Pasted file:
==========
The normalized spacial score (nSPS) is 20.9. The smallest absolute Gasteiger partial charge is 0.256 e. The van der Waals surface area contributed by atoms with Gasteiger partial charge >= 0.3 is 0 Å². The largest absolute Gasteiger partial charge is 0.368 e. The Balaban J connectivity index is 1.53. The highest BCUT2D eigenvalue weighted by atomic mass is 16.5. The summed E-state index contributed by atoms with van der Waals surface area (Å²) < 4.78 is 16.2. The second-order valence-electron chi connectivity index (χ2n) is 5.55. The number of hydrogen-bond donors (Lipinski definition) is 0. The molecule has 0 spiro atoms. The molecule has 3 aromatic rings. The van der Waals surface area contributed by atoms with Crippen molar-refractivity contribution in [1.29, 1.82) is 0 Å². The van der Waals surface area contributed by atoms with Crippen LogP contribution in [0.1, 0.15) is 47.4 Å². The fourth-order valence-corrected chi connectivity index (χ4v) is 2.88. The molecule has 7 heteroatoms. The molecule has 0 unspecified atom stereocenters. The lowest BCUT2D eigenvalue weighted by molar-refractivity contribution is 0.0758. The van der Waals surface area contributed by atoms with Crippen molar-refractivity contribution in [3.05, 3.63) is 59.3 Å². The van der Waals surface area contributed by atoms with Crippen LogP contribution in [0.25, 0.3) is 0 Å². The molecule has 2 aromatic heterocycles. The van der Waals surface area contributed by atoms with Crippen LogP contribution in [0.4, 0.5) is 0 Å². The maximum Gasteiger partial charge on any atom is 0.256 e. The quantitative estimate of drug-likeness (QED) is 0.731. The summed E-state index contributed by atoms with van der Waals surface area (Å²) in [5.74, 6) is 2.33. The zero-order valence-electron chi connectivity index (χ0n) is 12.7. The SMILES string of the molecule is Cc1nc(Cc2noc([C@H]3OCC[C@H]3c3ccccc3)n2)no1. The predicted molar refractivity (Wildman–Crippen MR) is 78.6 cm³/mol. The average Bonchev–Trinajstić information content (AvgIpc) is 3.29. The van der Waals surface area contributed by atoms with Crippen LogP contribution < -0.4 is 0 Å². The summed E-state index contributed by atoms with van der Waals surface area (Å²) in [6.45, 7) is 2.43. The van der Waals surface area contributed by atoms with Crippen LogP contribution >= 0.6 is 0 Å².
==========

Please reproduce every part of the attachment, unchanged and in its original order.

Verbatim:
The normalized spacial score (nSPS) is 20.9. The smallest absolute Gasteiger partial charge is 0.256 e. The van der Waals surface area contributed by atoms with Gasteiger partial charge >= 0.3 is 0 Å². The largest absolute Gasteiger partial charge is 0.368 e. The Balaban J connectivity index is 1.53. The highest BCUT2D eigenvalue weighted by atomic mass is 16.5. The summed E-state index contributed by atoms with van der Waals surface area (Å²) < 4.78 is 16.2. The second-order valence-electron chi connectivity index (χ2n) is 5.55. The number of hydrogen-bond donors (Lipinski definition) is 0. The molecule has 0 spiro atoms. The molecule has 3 aromatic rings. The van der Waals surface area contributed by atoms with Crippen molar-refractivity contribution in [1.29, 1.82) is 0 Å². The van der Waals surface area contributed by atoms with Crippen LogP contribution in [0.1, 0.15) is 47.4 Å². The fourth-order valence-corrected chi connectivity index (χ4v) is 2.88. The molecule has 7 heteroatoms. The molecule has 0 unspecified atom stereocenters. The lowest BCUT2D eigenvalue weighted by molar-refractivity contribution is 0.0758. The van der Waals surface area contributed by atoms with Crippen molar-refractivity contribution in [3.05, 3.63) is 59.3 Å². The van der Waals surface area contributed by atoms with Crippen LogP contribution in [0.25, 0.3) is 0 Å². The molecule has 2 aromatic heterocycles. The van der Waals surface area contributed by atoms with Crippen LogP contribution in [0.4, 0.5) is 0 Å². The maximum Gasteiger partial charge on any atom is 0.256 e. The quantitative estimate of drug-likeness (QED) is 0.731. The summed E-state index contributed by atoms with van der Waals surface area (Å²) in [5.74, 6) is 2.33. The zero-order valence-electron chi connectivity index (χ0n) is 12.7. The SMILES string of the molecule is Cc1nc(Cc2noc([C@H]3OCC[C@H]3c3ccccc3)n2)no1. The predicted molar refractivity (Wildman–Crippen MR) is 78.6 cm³/mol. The average Bonchev–Trinajstić information content (AvgIpc) is 3.29. The van der Waals surface area contributed by atoms with Crippen LogP contribution < -0.4 is 0 Å². The summed E-state index contributed by atoms with van der Waals surface area (Å²) in [6.45, 7) is 2.43. The van der Waals surface area contributed by atoms with Crippen LogP contribution >= 0.6 is 0 Å².